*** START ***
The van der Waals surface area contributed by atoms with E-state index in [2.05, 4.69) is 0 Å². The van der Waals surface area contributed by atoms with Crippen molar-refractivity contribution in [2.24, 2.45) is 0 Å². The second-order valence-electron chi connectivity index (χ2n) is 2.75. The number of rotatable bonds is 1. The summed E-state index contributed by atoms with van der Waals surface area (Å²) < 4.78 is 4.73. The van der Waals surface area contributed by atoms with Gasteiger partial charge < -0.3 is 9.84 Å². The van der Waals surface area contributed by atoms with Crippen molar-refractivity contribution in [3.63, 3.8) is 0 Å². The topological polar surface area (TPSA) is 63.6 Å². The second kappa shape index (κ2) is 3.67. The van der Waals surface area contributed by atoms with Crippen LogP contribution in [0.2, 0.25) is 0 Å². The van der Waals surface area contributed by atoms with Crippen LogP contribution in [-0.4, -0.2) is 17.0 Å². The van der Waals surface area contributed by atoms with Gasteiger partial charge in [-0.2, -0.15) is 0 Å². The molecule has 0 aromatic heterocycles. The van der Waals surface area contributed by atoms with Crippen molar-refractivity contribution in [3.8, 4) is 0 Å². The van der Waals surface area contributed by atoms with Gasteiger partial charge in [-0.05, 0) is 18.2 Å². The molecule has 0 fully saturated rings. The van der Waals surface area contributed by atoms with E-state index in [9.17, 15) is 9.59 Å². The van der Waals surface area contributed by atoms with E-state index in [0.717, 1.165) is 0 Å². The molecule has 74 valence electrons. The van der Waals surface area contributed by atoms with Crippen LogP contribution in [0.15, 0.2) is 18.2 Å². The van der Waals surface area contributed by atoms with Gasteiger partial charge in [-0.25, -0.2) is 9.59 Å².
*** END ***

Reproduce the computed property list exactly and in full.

The van der Waals surface area contributed by atoms with E-state index in [2.05, 4.69) is 0 Å². The van der Waals surface area contributed by atoms with Crippen molar-refractivity contribution in [2.24, 2.45) is 0 Å². The second-order valence-electron chi connectivity index (χ2n) is 2.75. The number of rotatable bonds is 1. The summed E-state index contributed by atoms with van der Waals surface area (Å²) < 4.78 is 4.73. The van der Waals surface area contributed by atoms with Gasteiger partial charge < -0.3 is 9.84 Å². The van der Waals surface area contributed by atoms with Crippen molar-refractivity contribution in [3.63, 3.8) is 0 Å². The topological polar surface area (TPSA) is 63.6 Å². The second kappa shape index (κ2) is 3.67. The van der Waals surface area contributed by atoms with Crippen LogP contribution in [0.2, 0.25) is 0 Å². The van der Waals surface area contributed by atoms with Crippen LogP contribution in [-0.4, -0.2) is 17.0 Å². The van der Waals surface area contributed by atoms with Gasteiger partial charge in [-0.2, -0.15) is 0 Å². The molecule has 0 aromatic heterocycles. The van der Waals surface area contributed by atoms with Crippen molar-refractivity contribution in [3.8, 4) is 0 Å². The van der Waals surface area contributed by atoms with Gasteiger partial charge in [-0.05, 0) is 18.2 Å². The molecule has 0 fully saturated rings. The van der Waals surface area contributed by atoms with E-state index in [9.17, 15) is 9.59 Å². The van der Waals surface area contributed by atoms with E-state index in [0.717, 1.165) is 0 Å². The molecule has 74 valence electrons. The van der Waals surface area contributed by atoms with Crippen LogP contribution in [0.15, 0.2) is 18.2 Å². The van der Waals surface area contributed by atoms with Gasteiger partial charge in [-0.25, -0.2) is 9.59 Å².